We continue in our quest to look at some of the greatest offenses in college football history. The goal is to see what we can glean from those grainy films. Next up: the 1959 Syracuse Orange.
It would seem almost inevitable that, when Jim Brown graduated from Syracuse and got drafted by the Browns in 1957, the Orange would take a swift fall from grace. Syracuse is not exactly a college football power, right?
When Ben Schwartzwalder took over the team as head coach in 1949, he proceeded to go 26-20-1 before Brown’s first game. With Brown, there was a slight uptick, as he went 16-9 with the greatest running back of all time. This was a middling program that was sure to fall back into the depths of obscurity without Brown.
Luckily, Brown left a parting gift for the university: He hand-delivered them best running back in America, Ernie Davis.
Brown had invited the then high school running back from Elmira, New York, to come hang with him at the university, and Davis was so charmed that it was inevitable he would go to Syracuse.
All Ernie Davis did at Syracuse was smash all of Jim Brown’s records and win the 1961 Heisman Trophy. With Davis, the Orange would go 26-5 in three seasons, winning a classic 1960 Cotton Bowl at the end of a 1959 national title campaign. Tragically, he would pass away from leukemia in 1963.
That 1959 team also featured one of the 23 most perfect offenses in football history.
Here’s what Bill had to say about that team in The 50 Best* College Football Teams of All Time:
Ben Schwartzwalder’s Orangemen were in the middle of a nice run -- they finished in the top 10 in both 1956 and 1958 and would go 15-5 in 1960-61 as well -- but 1959 was the pinnacle. Despite a schedule that featured eight of 11 teams finishing .500 or better, Syracuse was steady and phenomenal. The Orange beat Navy, 32-6, then took down Holy Cross and WVU by a combined 86-6. They took on eastern powers Pitt and Penn State back-to-back, both on the road, and scored a combined 55 points in two wins. They emasculated Colgate and Boston University by a combined 117-0. And to finish the regular season, they headed west to UCLA and won, 36-8.
Despite tension and (if you believe the telling in The Express) iffy officiating, The ‘Cuse finished the season by putting 23 points on a Texas defense that had allowed just seven points per game to that point.
As a sophomore in ‘59, Davis would rush for 686 yards on only 98 carries for a whopping seven yards per carry average.
In the Cotton Bowl, against the mighty Longhorns, many of the Syracuse players endured racial discrimination at the hands of the white Texas players. Here’s an excerpt from Time magazine in 1960:
At first in the game, the Syracuse players outdid themselves in showing what good sports they were, helping blocked Texans off the ground and slapping their rumps for friendly good measure. But this was short-lived. “Texas was really dirty,” said one Syracuse player afterward. “We’ve never met a bunch like that before.”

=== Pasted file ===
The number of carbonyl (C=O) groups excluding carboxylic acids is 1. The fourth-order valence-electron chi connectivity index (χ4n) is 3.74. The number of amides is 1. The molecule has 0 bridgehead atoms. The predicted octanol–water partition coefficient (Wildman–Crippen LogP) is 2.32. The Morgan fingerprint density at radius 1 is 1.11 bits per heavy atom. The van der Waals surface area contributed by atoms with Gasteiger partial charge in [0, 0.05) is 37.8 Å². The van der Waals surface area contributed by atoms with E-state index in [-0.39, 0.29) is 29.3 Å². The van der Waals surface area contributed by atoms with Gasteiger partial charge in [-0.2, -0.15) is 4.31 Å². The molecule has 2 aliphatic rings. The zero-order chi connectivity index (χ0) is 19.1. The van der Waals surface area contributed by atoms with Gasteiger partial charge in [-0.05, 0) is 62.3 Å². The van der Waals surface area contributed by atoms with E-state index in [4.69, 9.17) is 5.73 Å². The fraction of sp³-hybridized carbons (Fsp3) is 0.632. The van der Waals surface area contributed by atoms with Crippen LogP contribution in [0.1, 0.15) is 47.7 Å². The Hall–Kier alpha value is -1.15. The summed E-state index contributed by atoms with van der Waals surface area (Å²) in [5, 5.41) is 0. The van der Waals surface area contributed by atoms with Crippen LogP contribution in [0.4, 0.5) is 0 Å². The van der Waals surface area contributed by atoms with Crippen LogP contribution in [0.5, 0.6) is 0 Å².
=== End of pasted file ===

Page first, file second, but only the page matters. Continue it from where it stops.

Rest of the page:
What enraged them most was that much of Texas’ dirty play seemed to be directed toward Syracuse’s Negro players. Once when he was plowing through the line, said Negro fullback Art Baker, “one of them spit right in my face.”
John Brown, a Negro lineman, played nose to nose against 235-pound Texas tackle Larry Stephens. To goad him off balance, Brown claimed, Stephens kept calling him “a big black dirty nigger.” Finally, Brown warned him not to call him that again. When Stephens did, Brown swung.
Afterward Stephens apologized to Brown. But Brown had already forgiven him. “That Texas boy was just excited,” he said. “Let’s forget it.”
The first thing we see on the film is Ernie Davis catching a little “extra” from a Texas player:
Like most other offenses of this era, Syracuse was based out of a T-formation — like ‘45 Army and ‘56 Oklahoma before them — but ‘Cuse’s spin on it was to go unbalanced and then sometimes split a back out as a wing player. The formation was what we’d call more of a “tackle over,” and they often threw to the backside tight end.
Tackle over to the left, which gives a ton of room to run the option to the unbalanced side. I love this. So much room to work to the field, plus there are fewer defenders there.
At some point “modern” coaches decided it was too risky for your backs to throw passes. Would be nice to see this stuff come back. Every team in this era was running these types of passes consistently throughout the game. It’s not a trick play, it’s just a constraint play. This was a touchdown catch for Davis.
Cuse ran a lot of “flexbone” motion with their backs. That orbit motion from the “b” backs. Here’s another constraint off the option look: pop pass to the tight end. Not sure modern coaches would want their QB throwing so close to the LOS, but I like it.
Cuse rippin’ a nice sail concept. The flat defender does a nice job not biting on the backfield action, but then Davis goes to work. I like the idea that the the backfield action could get the flat guy to bite up rather than just running a flood concept with third route.
To me this is not that different than Gun Speed Option reverse. Feels like 2002 Utah with Alex Smith/Urban Meyer killed people with that concept. Little different here because you get the inside trap action, too, but it’s similar.
Get all the action to go to the strong side, then throw the post to unbalanced side.
Texas scored an interesting touchdown, a fake dive, fake pop pass, rollback into a pocket and deep touchdown pass. You can see the defense scrambling around. I’ve noticed coaches of the era were very cool with their passers not getting any pass pro.
Finally, I just like that the announcer called the kickers leg “educated”.
I actually think the unbalanced stuff is becoming trendy again. You see Matt Canada run a lot of it. Often, you see a jet sweep from the unbalanced side to the strong side.